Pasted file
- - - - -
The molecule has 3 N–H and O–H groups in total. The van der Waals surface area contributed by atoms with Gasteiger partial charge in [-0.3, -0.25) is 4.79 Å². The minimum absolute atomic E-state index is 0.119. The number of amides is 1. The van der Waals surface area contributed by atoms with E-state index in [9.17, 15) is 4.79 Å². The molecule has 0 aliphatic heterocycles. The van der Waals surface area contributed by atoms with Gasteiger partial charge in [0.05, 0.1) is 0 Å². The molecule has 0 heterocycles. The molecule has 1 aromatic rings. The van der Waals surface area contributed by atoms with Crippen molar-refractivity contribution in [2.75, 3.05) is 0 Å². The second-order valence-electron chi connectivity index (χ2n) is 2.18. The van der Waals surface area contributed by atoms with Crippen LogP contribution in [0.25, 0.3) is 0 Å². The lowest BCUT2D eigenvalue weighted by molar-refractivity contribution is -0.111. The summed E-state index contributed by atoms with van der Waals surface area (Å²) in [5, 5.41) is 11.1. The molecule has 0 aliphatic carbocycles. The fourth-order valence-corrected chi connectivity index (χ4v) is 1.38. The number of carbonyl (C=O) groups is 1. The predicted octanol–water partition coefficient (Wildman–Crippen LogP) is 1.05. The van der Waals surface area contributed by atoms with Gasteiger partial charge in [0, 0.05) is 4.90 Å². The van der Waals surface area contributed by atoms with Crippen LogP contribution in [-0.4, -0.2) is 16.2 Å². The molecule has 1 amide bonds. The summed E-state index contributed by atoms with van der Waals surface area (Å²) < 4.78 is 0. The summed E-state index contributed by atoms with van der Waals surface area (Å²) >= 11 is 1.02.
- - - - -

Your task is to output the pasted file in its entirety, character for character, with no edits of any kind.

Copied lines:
The molecule has 3 N–H and O–H groups in total. The van der Waals surface area contributed by atoms with Gasteiger partial charge in [-0.3, -0.25) is 4.79 Å². The minimum absolute atomic E-state index is 0.119. The number of amides is 1. The van der Waals surface area contributed by atoms with E-state index in [9.17, 15) is 4.79 Å². The molecule has 0 aliphatic heterocycles. The van der Waals surface area contributed by atoms with Gasteiger partial charge in [0.05, 0.1) is 0 Å². The molecule has 0 heterocycles. The molecule has 1 aromatic rings. The van der Waals surface area contributed by atoms with Crippen molar-refractivity contribution in [2.75, 3.05) is 0 Å². The second-order valence-electron chi connectivity index (χ2n) is 2.18. The van der Waals surface area contributed by atoms with Crippen LogP contribution in [0.25, 0.3) is 0 Å². The lowest BCUT2D eigenvalue weighted by molar-refractivity contribution is -0.111. The summed E-state index contributed by atoms with van der Waals surface area (Å²) in [5, 5.41) is 11.1. The molecule has 0 aliphatic carbocycles. The fourth-order valence-corrected chi connectivity index (χ4v) is 1.38. The number of carbonyl (C=O) groups is 1. The predicted octanol–water partition coefficient (Wildman–Crippen LogP) is 1.05. The van der Waals surface area contributed by atoms with Gasteiger partial charge in [0, 0.05) is 4.90 Å². The van der Waals surface area contributed by atoms with Crippen LogP contribution in [-0.4, -0.2) is 16.2 Å². The molecule has 1 amide bonds. The summed E-state index contributed by atoms with van der Waals surface area (Å²) < 4.78 is 0. The summed E-state index contributed by atoms with van der Waals surface area (Å²) >= 11 is 1.02.